November is Pancreatic Cancer Awareness Month, and with the 2020 presidential election all but over, health care remains a priority for Black Americans.
Living with cancer is an ongoing process, says health care advocate DonnaMarie Woodson.
Woodson, a five-year survivor of both stage 3 colon cancer and stage 1 breast cancer, said the Affordable Care Act saved her life. She and her husband lost their jobs amid the 2008 recession, which left them without health care until 2010 when former President Barack Obama signed the act into law.
Upon qualifying for the ACA, Woodson scheduled a colonoscopy — something she regularly did before losing access to health care. Her prior exams yielded no visible polyps and no signs of cancer. This time, before exiting the doctor’s office, she recalled him saying that he was 99.9% sure she had colon cancer.
“I was perfectly healthy,” Woodson said. “There was nothing in my background that would make me think that I would get colon cancer.”
In preparation to remove cancer from her colon, doctors conducted CT scans and found cancer in Woodson’s breast area. She had both cancers simultaneously, and they weren’t related to one another.
Woodson said that, without health care, she may have waited longer before seeing a doctor.
Under the ACA, coverage rates increased for all racial and ethnic groups between 2010 and 2016, with uninsured rates for Black Americans dropping from 19.9% to 10.7%, according to statistics from the Kaiser Family Foundation.
“If it wasn’t for the Affordable Care Act, I wouldn’t be here today,” she said.
Now, Woodson educates and speaks to lawmakers about affordable health care and how its implementation affects the Black community in particular.
Know the Symptoms
Pancreatic cancer may cause only vague unexplained symptoms. Pain (usually in the abdomen or back), weight loss, jaundice (yellowing of the skin and/or eyes) with or without itching, loss of appetite, nausea, change in stool, pancreatitis and recent-onset diabetes are symptoms that may indicate pancreatic cancer. Source: Pancreatic Cancer Action Network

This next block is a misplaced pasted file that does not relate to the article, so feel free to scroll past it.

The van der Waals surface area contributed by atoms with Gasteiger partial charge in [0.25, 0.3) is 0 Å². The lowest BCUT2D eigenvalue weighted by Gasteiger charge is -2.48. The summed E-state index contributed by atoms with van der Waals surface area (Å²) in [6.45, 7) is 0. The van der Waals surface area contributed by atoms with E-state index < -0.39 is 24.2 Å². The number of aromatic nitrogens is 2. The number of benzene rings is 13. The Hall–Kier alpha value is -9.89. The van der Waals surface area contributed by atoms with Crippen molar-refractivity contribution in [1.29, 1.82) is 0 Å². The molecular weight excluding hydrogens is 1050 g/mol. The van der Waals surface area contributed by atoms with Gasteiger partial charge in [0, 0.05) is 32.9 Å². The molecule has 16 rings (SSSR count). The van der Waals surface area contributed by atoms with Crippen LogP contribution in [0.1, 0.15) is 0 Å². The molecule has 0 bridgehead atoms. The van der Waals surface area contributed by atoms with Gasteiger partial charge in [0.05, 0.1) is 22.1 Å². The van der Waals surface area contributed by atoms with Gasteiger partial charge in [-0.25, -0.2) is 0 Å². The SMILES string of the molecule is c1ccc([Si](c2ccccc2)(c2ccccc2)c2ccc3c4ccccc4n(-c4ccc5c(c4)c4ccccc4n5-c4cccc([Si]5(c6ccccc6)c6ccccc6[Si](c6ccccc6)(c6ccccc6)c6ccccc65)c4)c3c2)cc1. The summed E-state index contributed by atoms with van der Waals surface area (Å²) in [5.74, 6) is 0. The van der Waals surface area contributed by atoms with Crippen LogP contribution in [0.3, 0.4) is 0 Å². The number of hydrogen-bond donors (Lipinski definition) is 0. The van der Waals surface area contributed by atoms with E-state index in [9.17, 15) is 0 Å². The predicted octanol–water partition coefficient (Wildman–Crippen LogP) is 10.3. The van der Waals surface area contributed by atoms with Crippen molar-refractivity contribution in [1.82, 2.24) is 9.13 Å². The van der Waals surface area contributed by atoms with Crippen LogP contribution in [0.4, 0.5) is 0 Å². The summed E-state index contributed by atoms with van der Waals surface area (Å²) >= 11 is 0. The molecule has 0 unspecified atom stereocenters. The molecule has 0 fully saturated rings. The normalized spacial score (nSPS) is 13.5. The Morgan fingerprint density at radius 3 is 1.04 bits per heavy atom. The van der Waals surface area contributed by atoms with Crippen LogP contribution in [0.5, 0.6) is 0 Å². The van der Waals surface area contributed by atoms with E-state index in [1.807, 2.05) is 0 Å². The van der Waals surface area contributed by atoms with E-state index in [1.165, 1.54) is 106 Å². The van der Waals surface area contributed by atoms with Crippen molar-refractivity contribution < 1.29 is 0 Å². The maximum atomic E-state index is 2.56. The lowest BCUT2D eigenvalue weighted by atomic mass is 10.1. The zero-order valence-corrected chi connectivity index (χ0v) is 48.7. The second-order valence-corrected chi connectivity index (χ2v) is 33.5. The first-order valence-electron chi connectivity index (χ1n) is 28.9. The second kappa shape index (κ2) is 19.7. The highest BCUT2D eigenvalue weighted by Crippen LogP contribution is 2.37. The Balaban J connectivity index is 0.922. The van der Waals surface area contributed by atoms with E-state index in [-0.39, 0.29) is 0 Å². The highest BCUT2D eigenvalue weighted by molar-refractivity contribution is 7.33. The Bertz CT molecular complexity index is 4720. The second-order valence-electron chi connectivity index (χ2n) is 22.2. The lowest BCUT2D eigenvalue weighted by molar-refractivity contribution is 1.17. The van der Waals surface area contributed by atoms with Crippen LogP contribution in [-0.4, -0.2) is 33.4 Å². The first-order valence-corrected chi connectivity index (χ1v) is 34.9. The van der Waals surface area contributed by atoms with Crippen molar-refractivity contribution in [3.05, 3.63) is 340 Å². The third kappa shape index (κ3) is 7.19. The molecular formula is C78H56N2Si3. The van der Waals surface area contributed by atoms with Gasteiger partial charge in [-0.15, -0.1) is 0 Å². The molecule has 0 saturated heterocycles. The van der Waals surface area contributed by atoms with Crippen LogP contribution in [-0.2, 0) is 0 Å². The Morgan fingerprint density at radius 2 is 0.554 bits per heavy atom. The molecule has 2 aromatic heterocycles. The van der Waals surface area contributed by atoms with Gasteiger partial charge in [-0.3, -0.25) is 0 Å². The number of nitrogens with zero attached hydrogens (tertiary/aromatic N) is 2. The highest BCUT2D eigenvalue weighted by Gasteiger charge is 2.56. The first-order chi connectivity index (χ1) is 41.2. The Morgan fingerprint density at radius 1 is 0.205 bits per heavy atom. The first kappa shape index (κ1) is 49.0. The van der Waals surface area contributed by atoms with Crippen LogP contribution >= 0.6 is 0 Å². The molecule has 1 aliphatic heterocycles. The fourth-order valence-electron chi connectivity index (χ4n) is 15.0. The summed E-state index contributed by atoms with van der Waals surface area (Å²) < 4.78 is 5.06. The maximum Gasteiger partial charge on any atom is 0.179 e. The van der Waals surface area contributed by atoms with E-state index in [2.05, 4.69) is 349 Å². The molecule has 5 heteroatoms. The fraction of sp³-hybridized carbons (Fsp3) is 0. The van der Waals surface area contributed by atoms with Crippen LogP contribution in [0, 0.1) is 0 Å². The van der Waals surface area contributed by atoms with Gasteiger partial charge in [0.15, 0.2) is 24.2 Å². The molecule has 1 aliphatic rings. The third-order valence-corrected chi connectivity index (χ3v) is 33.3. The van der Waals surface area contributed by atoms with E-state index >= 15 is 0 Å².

Knowledge to fight cancer head-on
Having access to health care is a concern for many Black people as they struggle through conditions without a doctor’s guidance or information on symptoms and risk factors.
Sandra Howell Jackson, a volunteer and media chair for the Pancreatic Cancer Action Network’s Charlotte affiliate, said she had no prior knowledge of pancreatic cancer until her mother’s stage 3 diagnosis on Oct. 17, 2015.
“It’s a whirlwind when you find out someone has pancreatic cancer,” Jackson said.
She became the caregiver of her 78-year-old mother, Virginia, for 11 months until she died on Sept. 7, 2016. After her mother’s death, Jackson joined the Pancreatic Cancer Action Network. The nonprofit funds cancer research, provides patient and caregiver support, conducts community outreach and advocates for increased federal research funding for those affected by pancreatic cancer.
Jackson said Black people face increased risks of developing pancreatic cancer — approximately 20% higher than other groups, according to The National Cancer Institute SEER data. Pancreatic cancer is also the world’s deadliest cancers, with a five-year survival rate of just 10%, according to the American Cancer Society.
To better inform doctors and the public about how and why pancreatic cancer is so prominent in the Black community, Jackson said Black people should participate in clinical trials.
“It’s hard for the scientists to understand how this cancer impacts us differently than other ethnic groups,” Jackson said. “We can’t get any data on what’s happening in our community because we’re less likely to do clinical trials.”
Jackson said she wants the Black community to be informed so they can fight pancreatic cancer head-on. To do this, she recommends participating in clinical trials or joining the Pancreatic Cancer Action Network as she did.